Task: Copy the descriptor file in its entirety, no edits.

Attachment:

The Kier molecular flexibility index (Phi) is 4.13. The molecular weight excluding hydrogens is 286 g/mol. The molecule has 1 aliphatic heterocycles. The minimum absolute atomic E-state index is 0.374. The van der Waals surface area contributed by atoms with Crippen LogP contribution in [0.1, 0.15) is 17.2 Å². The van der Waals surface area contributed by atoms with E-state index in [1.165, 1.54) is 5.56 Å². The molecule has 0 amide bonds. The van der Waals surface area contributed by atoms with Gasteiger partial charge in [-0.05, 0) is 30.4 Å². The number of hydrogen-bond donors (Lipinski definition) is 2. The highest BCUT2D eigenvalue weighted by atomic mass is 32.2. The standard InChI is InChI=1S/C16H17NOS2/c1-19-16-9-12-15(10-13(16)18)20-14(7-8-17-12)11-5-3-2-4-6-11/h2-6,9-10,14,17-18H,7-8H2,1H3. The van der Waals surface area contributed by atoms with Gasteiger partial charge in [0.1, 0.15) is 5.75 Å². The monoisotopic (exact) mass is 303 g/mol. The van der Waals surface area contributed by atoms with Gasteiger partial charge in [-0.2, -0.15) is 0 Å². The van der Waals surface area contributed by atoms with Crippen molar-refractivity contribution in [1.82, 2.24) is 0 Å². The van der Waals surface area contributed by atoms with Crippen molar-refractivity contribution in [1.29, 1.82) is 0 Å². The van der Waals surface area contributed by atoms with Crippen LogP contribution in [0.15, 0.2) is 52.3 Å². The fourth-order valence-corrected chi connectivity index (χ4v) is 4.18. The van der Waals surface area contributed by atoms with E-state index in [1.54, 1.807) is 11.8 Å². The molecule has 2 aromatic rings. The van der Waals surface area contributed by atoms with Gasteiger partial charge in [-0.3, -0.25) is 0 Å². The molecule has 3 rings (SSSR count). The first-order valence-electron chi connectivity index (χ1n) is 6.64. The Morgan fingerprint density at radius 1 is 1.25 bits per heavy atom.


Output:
The Kier molecular flexibility index (Phi) is 4.13. The molecular weight excluding hydrogens is 286 g/mol. The molecule has 1 aliphatic heterocycles. The minimum absolute atomic E-state index is 0.374. The van der Waals surface area contributed by atoms with Crippen LogP contribution in [0.1, 0.15) is 17.2 Å². The van der Waals surface area contributed by atoms with E-state index in [1.165, 1.54) is 5.56 Å². The molecule has 0 amide bonds. The van der Waals surface area contributed by atoms with Gasteiger partial charge in [-0.05, 0) is 30.4 Å². The number of hydrogen-bond donors (Lipinski definition) is 2. The highest BCUT2D eigenvalue weighted by atomic mass is 32.2. The standard InChI is InChI=1S/C16H17NOS2/c1-19-16-9-12-15(10-13(16)18)20-14(7-8-17-12)11-5-3-2-4-6-11/h2-6,9-10,14,17-18H,7-8H2,1H3. The van der Waals surface area contributed by atoms with Gasteiger partial charge in [0.1, 0.15) is 5.75 Å². The monoisotopic (exact) mass is 303 g/mol. The van der Waals surface area contributed by atoms with Gasteiger partial charge in [-0.2, -0.15) is 0 Å². The van der Waals surface area contributed by atoms with Crippen molar-refractivity contribution in [1.82, 2.24) is 0 Å². The van der Waals surface area contributed by atoms with Crippen molar-refractivity contribution in [1.29, 1.82) is 0 Å². The van der Waals surface area contributed by atoms with Crippen LogP contribution in [0.15, 0.2) is 52.3 Å². The fourth-order valence-corrected chi connectivity index (χ4v) is 4.18. The van der Waals surface area contributed by atoms with E-state index in [1.54, 1.807) is 11.8 Å². The molecule has 2 aromatic rings. The van der Waals surface area contributed by atoms with Gasteiger partial charge in [-0.3, -0.25) is 0 Å². The molecule has 3 rings (SSSR count). The first-order valence-electron chi connectivity index (χ1n) is 6.64. The Morgan fingerprint density at radius 1 is 1.25 bits per heavy atom.